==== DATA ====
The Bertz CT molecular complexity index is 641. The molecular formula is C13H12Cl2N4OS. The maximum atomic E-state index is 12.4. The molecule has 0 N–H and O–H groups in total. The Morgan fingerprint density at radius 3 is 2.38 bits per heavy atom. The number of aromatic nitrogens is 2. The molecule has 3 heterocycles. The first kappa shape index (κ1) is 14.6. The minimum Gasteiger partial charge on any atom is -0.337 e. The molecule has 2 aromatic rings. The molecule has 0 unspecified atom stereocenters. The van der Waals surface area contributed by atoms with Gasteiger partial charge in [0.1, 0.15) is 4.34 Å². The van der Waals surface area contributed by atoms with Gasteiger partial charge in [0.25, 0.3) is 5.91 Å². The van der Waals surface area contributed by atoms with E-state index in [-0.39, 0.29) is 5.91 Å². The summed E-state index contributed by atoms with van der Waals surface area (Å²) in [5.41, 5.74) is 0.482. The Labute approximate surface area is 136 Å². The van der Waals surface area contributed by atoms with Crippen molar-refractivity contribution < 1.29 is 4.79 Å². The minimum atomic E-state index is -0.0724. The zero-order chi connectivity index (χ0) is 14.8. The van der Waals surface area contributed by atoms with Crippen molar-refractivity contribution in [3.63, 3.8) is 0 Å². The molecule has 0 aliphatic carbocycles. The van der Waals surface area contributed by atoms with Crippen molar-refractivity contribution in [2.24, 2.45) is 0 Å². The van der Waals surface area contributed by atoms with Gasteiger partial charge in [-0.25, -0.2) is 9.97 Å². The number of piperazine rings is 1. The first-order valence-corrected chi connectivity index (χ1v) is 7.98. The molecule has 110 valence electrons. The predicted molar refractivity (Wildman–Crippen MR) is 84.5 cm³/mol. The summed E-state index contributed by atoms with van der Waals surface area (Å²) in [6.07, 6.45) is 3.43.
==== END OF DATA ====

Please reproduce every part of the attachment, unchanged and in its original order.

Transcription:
The Bertz CT molecular complexity index is 641. The molecular formula is C13H12Cl2N4OS. The maximum atomic E-state index is 12.4. The molecule has 0 N–H and O–H groups in total. The Morgan fingerprint density at radius 3 is 2.38 bits per heavy atom. The number of aromatic nitrogens is 2. The molecule has 3 heterocycles. The first kappa shape index (κ1) is 14.6. The minimum Gasteiger partial charge on any atom is -0.337 e. The molecule has 2 aromatic rings. The molecule has 0 unspecified atom stereocenters. The van der Waals surface area contributed by atoms with Gasteiger partial charge in [0.1, 0.15) is 4.34 Å². The van der Waals surface area contributed by atoms with Gasteiger partial charge in [0.25, 0.3) is 5.91 Å². The van der Waals surface area contributed by atoms with E-state index in [-0.39, 0.29) is 5.91 Å². The summed E-state index contributed by atoms with van der Waals surface area (Å²) in [5.41, 5.74) is 0.482. The Labute approximate surface area is 136 Å². The van der Waals surface area contributed by atoms with Crippen molar-refractivity contribution < 1.29 is 4.79 Å². The minimum atomic E-state index is -0.0724. The zero-order chi connectivity index (χ0) is 14.8. The van der Waals surface area contributed by atoms with Crippen molar-refractivity contribution in [3.63, 3.8) is 0 Å². The molecule has 0 aliphatic carbocycles. The van der Waals surface area contributed by atoms with Crippen molar-refractivity contribution in [2.24, 2.45) is 0 Å². The van der Waals surface area contributed by atoms with Gasteiger partial charge in [-0.25, -0.2) is 9.97 Å². The number of piperazine rings is 1. The first-order valence-corrected chi connectivity index (χ1v) is 7.98. The molecule has 110 valence electrons. The predicted molar refractivity (Wildman–Crippen MR) is 84.5 cm³/mol. The summed E-state index contributed by atoms with van der Waals surface area (Å²) in [6.07, 6.45) is 3.43.